Vogue 9075 (with sleeves)

I graduated from my JNCOs look pretty quickly- my junior year in college was comprised of mostly stretch knit leopard prints, feeble attempts at cleavage, and non-prescription eye glasses. By the time my senior year rolled around, I was taking so many dance and choreography courses that I pretty much lived in footless tights and leotards, and once I moved to NYC, my appreciation for a vintage aesthetic slowly started to form. But I guess my penchant for wide legged culottes never quite left me, because when I saw Erica B’s version  of the culotte jumpsuit pattern by Vogue (9075) several months ago, I was entranced! It was JNCOs all grown up! A midi length to update the silhouette, beautiful flowy fabric to soften the look, and a fitted, structured bodice to balance out the wide legs. AHHH, PERFECTION! Dare I try this look on me, 15 years after the JNCOs promptly entered and exited their way through my life? I am notorious for nixing certain shapes and design features that I don’t think will work well on my frame, and normally this jumper would be one of them (I always worry that short, wide legs will overwhelm my frame), but I couldn’t get the garment out of my mind. Eventually I decided that it was worth a try to sew it up and see how it worked on me- if it was hideous I would only be out the price of a few yards of fabric and the time it took me to make it.

pleat detailI bought a lovely navy viscose twill (not pictured in this post) from Michael Levine’s; it was my first time working with this type of fabric and I absolutely fell in love with it. It has a soft hand and beautiful drape while still giving the garment a bit of body. The end result of this fabric paired with this garment was not wonderful, though. And for some reason I forgot to buy fabric to line the jumper, so I used this cheap rayon stuff I had in my stash which was ALL WRONG ALL WRONG ALL WRONG. The colors were a terrible combo, it shed weird shimmery fibers all over my dark blue twill, and it had too much stretch so it got misshapen when paired with the bodice. All in all the design of the jumper had a lot of issues (on my body); the waistline was lower than I prefer, the crotch was WAY too high and giving me serious camel toe whenever I tried to sit down, the front middle of the bodice tugged down in this weird way, creating a tiny V that would extend below the belt I tried to wear with the jumper, the bodice was funky because the shaping didn’t really match my bust line, and the gold lining kept peeking out from underneath the bodice even though I understitched it. It wasn’t the best thing I had ever made, but, like any obsessed seamster, I was convinced it had GOOD BONES. After wearing my JNCOs Jumper to a dinner party and futzing with it all night long (and discovering that viscose twill wrinkles pretty easily), I decided that the garment would be my muslin and that it was definitely worth making again with some adjustments.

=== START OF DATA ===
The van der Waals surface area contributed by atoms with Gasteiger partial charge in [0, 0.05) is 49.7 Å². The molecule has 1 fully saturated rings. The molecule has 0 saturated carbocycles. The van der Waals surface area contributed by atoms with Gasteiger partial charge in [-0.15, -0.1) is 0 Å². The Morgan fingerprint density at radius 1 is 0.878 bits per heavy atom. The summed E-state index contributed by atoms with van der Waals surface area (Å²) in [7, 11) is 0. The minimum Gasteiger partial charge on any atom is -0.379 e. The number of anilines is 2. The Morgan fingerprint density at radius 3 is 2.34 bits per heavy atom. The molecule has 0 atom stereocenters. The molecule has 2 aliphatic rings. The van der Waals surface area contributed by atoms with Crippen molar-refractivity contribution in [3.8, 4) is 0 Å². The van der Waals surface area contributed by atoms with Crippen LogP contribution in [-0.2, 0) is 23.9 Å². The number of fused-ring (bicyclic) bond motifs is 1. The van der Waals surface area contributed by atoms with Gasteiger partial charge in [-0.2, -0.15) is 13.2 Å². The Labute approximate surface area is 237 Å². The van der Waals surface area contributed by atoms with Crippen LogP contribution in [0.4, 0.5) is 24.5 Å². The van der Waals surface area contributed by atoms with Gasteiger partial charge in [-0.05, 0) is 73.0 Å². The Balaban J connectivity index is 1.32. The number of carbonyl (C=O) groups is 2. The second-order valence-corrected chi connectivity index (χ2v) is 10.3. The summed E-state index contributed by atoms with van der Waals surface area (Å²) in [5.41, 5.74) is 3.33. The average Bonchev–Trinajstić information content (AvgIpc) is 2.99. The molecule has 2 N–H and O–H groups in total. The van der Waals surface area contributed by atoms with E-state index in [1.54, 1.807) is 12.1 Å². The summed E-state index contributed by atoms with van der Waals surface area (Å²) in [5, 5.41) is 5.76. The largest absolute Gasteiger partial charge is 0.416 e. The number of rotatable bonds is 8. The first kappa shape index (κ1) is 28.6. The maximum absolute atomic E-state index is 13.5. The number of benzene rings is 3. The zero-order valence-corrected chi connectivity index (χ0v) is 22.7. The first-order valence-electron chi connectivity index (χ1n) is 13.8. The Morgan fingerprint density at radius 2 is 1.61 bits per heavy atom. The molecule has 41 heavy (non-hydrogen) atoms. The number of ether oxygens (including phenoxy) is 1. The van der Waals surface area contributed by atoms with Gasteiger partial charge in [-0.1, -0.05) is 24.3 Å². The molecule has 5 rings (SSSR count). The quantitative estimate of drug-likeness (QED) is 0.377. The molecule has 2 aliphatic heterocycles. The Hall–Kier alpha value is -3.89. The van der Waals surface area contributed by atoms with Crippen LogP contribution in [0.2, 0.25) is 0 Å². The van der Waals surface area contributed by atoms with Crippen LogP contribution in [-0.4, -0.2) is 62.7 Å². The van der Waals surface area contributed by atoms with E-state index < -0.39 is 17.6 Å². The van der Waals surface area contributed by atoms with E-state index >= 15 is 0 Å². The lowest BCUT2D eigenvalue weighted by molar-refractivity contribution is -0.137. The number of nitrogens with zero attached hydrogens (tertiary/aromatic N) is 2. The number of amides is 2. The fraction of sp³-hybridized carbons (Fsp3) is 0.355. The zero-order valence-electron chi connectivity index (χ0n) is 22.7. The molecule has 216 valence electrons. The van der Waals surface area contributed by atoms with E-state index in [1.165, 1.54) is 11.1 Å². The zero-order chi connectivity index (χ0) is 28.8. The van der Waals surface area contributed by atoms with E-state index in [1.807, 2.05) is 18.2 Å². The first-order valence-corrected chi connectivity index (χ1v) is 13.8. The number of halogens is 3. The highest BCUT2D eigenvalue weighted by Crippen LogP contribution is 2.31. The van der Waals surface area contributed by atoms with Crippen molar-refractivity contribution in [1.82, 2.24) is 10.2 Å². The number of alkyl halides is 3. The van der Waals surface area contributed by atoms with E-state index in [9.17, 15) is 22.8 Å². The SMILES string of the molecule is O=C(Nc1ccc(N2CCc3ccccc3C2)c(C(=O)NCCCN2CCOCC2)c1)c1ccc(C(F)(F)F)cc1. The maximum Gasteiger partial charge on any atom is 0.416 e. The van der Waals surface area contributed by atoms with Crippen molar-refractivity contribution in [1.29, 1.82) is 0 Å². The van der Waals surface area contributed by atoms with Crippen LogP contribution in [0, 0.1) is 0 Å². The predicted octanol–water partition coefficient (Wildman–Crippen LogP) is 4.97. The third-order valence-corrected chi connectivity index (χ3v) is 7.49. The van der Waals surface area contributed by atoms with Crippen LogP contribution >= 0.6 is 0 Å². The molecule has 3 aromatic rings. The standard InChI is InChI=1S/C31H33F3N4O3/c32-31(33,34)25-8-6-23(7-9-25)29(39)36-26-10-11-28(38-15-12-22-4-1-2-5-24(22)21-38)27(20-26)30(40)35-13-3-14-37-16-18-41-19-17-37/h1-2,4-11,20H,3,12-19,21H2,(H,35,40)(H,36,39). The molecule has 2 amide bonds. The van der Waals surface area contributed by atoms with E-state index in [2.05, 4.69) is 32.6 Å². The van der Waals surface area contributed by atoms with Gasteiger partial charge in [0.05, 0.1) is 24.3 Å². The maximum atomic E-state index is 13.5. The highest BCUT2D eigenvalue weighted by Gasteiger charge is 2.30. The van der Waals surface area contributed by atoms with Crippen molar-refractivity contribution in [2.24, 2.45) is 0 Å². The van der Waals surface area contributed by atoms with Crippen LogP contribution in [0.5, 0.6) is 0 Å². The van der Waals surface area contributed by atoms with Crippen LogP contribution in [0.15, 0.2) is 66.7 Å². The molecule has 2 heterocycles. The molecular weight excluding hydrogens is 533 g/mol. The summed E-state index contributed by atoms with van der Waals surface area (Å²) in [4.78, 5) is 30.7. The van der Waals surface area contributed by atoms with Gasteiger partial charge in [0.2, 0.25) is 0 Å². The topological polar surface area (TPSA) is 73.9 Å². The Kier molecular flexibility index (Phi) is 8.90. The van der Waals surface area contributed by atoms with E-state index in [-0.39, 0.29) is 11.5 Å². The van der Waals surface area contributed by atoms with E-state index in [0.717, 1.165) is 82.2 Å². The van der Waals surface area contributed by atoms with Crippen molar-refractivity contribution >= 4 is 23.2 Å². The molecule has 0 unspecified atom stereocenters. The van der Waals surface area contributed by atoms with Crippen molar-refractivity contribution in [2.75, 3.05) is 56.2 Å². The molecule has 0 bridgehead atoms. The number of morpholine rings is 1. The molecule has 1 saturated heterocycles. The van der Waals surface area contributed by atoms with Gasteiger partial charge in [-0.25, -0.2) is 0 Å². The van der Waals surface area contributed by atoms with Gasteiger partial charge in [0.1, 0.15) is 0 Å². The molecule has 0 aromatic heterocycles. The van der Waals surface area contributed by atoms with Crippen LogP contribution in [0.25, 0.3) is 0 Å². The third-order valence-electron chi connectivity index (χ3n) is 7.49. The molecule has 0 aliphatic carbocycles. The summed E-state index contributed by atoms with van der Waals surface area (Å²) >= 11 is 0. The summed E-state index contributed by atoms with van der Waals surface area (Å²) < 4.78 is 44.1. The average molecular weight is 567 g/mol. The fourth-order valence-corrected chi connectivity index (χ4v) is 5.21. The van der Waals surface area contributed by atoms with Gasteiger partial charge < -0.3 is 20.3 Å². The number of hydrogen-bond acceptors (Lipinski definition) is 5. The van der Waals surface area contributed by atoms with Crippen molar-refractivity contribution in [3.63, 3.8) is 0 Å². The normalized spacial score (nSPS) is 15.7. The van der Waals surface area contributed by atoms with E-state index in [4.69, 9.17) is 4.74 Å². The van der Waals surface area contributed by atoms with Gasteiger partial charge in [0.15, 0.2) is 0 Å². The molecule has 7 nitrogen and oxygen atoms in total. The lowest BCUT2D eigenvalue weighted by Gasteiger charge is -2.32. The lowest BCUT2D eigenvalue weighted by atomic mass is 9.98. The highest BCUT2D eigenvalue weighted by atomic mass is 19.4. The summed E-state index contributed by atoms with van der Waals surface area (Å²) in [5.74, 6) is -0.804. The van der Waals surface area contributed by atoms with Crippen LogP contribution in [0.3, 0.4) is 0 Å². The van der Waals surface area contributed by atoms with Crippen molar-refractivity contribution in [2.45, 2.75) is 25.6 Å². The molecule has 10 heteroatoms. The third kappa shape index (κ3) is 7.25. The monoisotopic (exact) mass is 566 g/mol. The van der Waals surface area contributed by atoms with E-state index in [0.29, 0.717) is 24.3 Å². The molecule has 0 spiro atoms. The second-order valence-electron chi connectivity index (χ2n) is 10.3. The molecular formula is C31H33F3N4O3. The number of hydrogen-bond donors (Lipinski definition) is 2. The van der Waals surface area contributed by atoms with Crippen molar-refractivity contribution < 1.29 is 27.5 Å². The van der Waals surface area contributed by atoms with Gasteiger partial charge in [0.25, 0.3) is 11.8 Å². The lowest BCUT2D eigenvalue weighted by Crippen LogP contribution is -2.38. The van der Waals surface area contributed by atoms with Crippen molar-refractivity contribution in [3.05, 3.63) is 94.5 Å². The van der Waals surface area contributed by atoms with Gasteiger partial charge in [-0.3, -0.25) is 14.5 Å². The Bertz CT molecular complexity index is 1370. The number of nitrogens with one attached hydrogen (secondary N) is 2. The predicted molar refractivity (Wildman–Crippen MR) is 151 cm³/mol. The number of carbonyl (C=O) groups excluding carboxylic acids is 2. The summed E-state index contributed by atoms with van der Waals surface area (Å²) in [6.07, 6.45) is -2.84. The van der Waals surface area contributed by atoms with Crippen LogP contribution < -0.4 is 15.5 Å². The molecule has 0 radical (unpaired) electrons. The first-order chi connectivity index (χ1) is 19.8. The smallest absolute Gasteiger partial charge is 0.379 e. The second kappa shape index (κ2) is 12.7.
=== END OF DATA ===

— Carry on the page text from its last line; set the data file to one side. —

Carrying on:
2Since my birthday was coming up, I splurged on a double gauze by Cotton & Steele and bought enough to make the jumper and the lining from the same fabric. I shortened the bodice, bringing it up to my natural waist. I took in all the bodice seams about 1/4 inch, I dropped the crotch of the pants about half an inch (although the end result is somehow several inches below my crotch). I took in the front edge of the armhole so that it wouldn’t stick out as much as it did on the first make. After making it, I realized I forgot to lengthen the pattern pieces for the pocket to match the longer length of the pants, so the pockets are usable but definitely too short for my taste. I honestly never thought that much about pockets before, so this was a nice reminder of how everything is connected- if an adjustment happens somewhere in a pattern, I need to run a checklist to make sure it doesn’t affect any other parts of the piece.